About Hong Kong
Beneath Hong Kong’s modern, globalized exterior is a society with deep rooted local traditions and values. Where East meets West and the old coexists with the new, this is a city of contrasts in every respect.
When Hong Kong Island and the Kowloon Peninsula were ceded to the British at the culmination of the Opium Wars, no one could have imagined that the small fishing village and nascent port would develop into one of the world’s largest container terminals, a leading global financial center and a prized market for the art and wine industries. Today, Hong Kong is all of these, as well as a vibrant, cosmopolitan city and the gateway to mainland China.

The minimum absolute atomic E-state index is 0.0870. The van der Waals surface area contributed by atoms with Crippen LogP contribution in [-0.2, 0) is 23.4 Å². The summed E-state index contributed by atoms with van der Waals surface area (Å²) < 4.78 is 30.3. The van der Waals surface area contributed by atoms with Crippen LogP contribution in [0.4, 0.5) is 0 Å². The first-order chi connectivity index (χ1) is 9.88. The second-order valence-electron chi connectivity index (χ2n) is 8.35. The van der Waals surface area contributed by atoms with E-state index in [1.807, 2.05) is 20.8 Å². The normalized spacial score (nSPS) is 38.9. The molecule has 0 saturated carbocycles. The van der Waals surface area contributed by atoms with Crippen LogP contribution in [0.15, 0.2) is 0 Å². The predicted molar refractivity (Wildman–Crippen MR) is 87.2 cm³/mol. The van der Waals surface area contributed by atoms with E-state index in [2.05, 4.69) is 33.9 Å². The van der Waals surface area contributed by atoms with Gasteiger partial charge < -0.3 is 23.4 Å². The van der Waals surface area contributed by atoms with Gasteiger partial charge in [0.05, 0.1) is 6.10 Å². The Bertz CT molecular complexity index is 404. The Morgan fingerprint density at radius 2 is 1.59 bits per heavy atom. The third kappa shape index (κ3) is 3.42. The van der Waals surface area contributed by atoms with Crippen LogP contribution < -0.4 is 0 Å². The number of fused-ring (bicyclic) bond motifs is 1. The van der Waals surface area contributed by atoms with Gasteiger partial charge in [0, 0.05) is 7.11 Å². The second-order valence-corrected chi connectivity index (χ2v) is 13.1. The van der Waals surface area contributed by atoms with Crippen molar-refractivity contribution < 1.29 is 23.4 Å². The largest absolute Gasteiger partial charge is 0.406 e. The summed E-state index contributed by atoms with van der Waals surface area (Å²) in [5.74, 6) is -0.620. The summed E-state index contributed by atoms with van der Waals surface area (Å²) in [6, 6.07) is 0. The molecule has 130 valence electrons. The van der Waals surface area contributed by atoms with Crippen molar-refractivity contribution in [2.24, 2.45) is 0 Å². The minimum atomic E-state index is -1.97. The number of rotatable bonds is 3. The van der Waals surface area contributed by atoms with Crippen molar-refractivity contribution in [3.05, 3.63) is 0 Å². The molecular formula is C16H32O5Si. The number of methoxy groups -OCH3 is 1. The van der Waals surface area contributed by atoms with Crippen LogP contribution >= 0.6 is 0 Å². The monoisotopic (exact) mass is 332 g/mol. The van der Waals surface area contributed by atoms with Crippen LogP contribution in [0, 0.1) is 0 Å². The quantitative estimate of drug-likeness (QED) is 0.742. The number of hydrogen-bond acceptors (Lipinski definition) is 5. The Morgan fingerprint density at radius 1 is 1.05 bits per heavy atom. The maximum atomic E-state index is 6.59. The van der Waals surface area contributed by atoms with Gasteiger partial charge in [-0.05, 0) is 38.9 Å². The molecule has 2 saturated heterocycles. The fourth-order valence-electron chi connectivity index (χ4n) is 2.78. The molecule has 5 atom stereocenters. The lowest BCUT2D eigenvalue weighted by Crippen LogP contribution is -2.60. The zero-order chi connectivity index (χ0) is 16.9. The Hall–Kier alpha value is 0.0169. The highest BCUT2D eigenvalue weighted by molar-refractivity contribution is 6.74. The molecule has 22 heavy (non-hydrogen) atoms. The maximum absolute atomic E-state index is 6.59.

Since Hong Kong’s return to Chinese rule in 1997, the city has been rediscovering its identity. The old heritage gradually re-emerged, fusing a culture that was fundamentally Chinese with elements of Western tradition to create something that is uniquely Hong Kong. The city’s inhabitants defend its culture fiercely, keeping it alive through the celebration of various traditions, religions and festivals. Indeed, Hong Kong’s people make the city what it is, giving life to its many facets.
To truly understand Hong Kong’s culture and what motivates its people, start by taking a look at its history, its customs, its religions and its festivals.